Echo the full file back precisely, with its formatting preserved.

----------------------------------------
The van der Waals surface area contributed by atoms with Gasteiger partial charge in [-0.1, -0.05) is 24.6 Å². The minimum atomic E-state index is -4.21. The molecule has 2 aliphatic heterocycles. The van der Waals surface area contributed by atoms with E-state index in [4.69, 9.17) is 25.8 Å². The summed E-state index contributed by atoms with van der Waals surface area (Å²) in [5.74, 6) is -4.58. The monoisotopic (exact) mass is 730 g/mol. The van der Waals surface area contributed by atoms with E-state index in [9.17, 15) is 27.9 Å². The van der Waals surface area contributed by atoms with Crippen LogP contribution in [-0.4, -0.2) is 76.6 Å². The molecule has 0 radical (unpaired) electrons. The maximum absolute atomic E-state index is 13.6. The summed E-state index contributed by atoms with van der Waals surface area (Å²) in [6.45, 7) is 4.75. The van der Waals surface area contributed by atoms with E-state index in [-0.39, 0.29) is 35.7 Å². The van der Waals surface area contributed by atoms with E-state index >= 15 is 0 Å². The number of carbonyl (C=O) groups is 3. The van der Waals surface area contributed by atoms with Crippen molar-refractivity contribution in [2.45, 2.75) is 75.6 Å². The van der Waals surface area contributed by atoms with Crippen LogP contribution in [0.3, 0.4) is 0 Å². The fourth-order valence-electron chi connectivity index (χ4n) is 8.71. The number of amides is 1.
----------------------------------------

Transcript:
The van der Waals surface area contributed by atoms with Gasteiger partial charge in [-0.1, -0.05) is 24.6 Å². The minimum atomic E-state index is -4.21. The molecule has 2 aliphatic heterocycles. The van der Waals surface area contributed by atoms with E-state index in [4.69, 9.17) is 25.8 Å². The summed E-state index contributed by atoms with van der Waals surface area (Å²) in [5.74, 6) is -4.58. The monoisotopic (exact) mass is 730 g/mol. The van der Waals surface area contributed by atoms with E-state index in [9.17, 15) is 27.9 Å². The van der Waals surface area contributed by atoms with Crippen LogP contribution in [-0.4, -0.2) is 76.6 Å². The molecule has 0 radical (unpaired) electrons. The maximum absolute atomic E-state index is 13.6. The summed E-state index contributed by atoms with van der Waals surface area (Å²) in [6.45, 7) is 4.75. The van der Waals surface area contributed by atoms with E-state index in [-0.39, 0.29) is 35.7 Å². The van der Waals surface area contributed by atoms with E-state index >= 15 is 0 Å². The number of carbonyl (C=O) groups is 3. The van der Waals surface area contributed by atoms with Crippen molar-refractivity contribution in [2.45, 2.75) is 75.6 Å². The van der Waals surface area contributed by atoms with Crippen LogP contribution in [0.3, 0.4) is 0 Å². The fourth-order valence-electron chi connectivity index (χ4n) is 8.71. The number of amides is 1.